Human phylogenetic history is directly related to brain evolution. But many biologic processes related to the appearance of this complex organ are unknown, mainly due to the fact that it is an organ composed of soft tissue, which is not sensitive to the fossilization processes. Hence, to infer human brain evolution it is essential to study the indirect evidences it leaves in the cranial bones, such as the endocranial size (cranial capacity) and shape. In this sense, the hominid fossil record has an important cranial representation in relation to other bones. However, in order to interpret the information the cranium provides about the brain it shelter and infer evolutive theories, it is vital to understand the relationship between the brain and the endocranial vault. In this PhD, modern human endocranium and brain growth and development will be characterized from a morphometric point of view, with the aim of defining how these two structures interact and correlate throughout maturation from birth to adulthood. This body of knowledge will be applied to enlighten our interpretations of the different indirect evidences we have about the human brain evolution. In this way, the present thesis research will not only contribute to our understanding of brain evolution in the human lineage, but it will also assist future medical research that investigate human brain and cranial growth and development trajectories. In order to answer these questions two data bases were created: one of them consisting of computed tomographic (CT) images to study bone structure maturation, and the other one consisting of magnetic resonance (MR) images to quantify ontogenetic changes in the soft brain tissue. These data bases contain individuals in a range from birth to the age of 31. The data was analysed by means of geometric morphometric techniques, which allow the statistic separation of size and shape changes throughout ontogeny, in this particular case. The results showed that the brain and endocranium present a close ontogenetic relationship from birth to the first adolescence (approximately to the age of 10 in females and 12.5 in males). From this time onwards the brain starts loosing volume (mainly gray matter due to neuronal rearrangements), and therefore, the close relationship between brain cortex and endocranial vault gradually diminishes, at the same time that the brain modifies its shape. For this reason, brain shape changes from adolescence onwards are not rejcted in endocranial regions. An important contribution was the construction of accurate and precise brain / endocranial volume (BV/ECV) ratio formulas dependent of sex, age and endocranial size, which may serve to extract better information from cranial data. A third main subject of this PhD was the study of asymmetric patterns in both brain and endocranium. In this sense, it was shown that the brain macroscopic asymmetries and the endocranial petal pattern are not the same for the different periods analysed, and they even change their trajectories through ontogeny. Hence, the adult asymmetric patterns are not the same than in the sub-adults. Finally, sexual dimorphism was investigated in both structures, and the characterization of growth and development divergences between females and males could be done through heterochonic processes. Growth and development of the brain and its surrounding bony endocranial tissue could be characterized in the human species, with the aid of 3D medical images and new geometric morphometric techniques specially developed for this study. New information about the ontogenetic relationship between these two structures was discovered,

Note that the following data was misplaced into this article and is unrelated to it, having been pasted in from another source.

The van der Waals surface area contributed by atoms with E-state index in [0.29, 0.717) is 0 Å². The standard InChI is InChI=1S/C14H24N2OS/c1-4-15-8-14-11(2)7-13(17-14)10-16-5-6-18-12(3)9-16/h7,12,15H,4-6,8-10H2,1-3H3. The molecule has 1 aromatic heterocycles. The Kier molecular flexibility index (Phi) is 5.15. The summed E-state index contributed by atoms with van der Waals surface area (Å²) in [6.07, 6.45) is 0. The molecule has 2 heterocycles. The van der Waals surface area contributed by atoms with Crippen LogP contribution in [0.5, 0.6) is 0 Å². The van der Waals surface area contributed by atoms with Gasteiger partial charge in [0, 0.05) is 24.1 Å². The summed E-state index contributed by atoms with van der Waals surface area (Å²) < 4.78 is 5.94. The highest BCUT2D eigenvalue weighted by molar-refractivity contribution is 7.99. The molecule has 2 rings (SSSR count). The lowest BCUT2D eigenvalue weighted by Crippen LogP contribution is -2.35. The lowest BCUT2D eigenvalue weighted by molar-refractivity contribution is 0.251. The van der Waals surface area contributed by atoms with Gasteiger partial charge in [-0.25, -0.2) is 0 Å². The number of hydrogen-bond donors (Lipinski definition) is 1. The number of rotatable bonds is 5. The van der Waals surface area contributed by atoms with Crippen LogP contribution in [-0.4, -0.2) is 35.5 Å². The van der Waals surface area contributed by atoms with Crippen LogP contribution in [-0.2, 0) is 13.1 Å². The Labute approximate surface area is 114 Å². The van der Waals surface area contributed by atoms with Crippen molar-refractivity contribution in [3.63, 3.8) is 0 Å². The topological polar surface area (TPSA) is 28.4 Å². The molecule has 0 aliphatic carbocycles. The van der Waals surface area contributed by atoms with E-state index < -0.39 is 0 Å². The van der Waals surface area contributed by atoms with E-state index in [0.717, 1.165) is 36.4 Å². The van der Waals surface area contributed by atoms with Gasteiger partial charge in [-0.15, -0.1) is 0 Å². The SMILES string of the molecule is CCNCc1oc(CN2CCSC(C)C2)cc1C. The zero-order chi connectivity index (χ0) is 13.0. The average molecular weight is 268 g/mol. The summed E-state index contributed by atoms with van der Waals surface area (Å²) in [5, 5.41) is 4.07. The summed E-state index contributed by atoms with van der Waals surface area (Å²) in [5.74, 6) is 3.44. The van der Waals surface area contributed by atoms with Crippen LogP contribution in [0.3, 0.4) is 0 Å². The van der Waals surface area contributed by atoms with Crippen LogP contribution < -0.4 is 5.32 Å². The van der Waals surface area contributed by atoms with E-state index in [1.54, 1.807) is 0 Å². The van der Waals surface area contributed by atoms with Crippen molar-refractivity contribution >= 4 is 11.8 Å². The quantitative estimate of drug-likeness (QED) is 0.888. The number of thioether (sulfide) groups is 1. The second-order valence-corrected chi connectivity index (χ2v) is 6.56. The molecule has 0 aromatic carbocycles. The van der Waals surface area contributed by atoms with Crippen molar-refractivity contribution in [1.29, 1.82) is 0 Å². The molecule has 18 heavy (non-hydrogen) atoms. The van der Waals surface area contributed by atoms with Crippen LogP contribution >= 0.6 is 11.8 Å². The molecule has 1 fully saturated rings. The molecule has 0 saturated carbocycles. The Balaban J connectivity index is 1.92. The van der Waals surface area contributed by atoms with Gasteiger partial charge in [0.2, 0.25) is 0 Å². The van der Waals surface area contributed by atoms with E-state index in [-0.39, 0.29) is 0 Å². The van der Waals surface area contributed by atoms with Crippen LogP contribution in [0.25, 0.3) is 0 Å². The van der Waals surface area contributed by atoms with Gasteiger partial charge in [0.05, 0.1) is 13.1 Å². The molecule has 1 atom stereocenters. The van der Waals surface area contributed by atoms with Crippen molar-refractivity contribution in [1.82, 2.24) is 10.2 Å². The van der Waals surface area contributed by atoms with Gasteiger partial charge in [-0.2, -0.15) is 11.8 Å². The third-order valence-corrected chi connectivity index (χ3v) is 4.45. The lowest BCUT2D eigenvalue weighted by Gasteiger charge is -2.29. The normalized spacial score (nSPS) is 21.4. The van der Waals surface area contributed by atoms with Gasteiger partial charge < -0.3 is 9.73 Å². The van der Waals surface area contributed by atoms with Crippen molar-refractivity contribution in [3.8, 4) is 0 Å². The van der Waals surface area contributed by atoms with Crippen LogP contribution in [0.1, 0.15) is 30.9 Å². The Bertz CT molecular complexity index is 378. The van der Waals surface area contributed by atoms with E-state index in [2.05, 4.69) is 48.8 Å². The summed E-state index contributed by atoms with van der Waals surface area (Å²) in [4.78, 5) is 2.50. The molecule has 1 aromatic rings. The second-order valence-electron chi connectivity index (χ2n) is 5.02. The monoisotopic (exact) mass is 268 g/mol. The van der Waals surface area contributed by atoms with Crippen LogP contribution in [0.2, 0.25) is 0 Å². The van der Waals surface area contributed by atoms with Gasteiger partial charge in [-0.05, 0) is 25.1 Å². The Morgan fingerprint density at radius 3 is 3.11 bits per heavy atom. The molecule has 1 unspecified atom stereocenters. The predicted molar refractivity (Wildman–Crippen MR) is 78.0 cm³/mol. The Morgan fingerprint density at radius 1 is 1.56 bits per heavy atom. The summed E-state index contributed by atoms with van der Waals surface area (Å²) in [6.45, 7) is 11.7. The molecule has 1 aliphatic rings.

constituting an important tool that will enlighten human studies about brain evolution.

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Additional indexing

Item Type:Dissertation
Referees:Zollikofer C P E, Ramirez-Rozzi F V, Falk D, Semendeferi K
Communities & Collections:07 Faculty of Science > Department of Anthropology
Dewey Decimal Classification:300 Social sciences, sociology & anthropology
Language:English
Date:2011
Deposited On:19 Mar 2012 16:10
Last Modified:05 Apr 2016 15:40
Number of Pages:218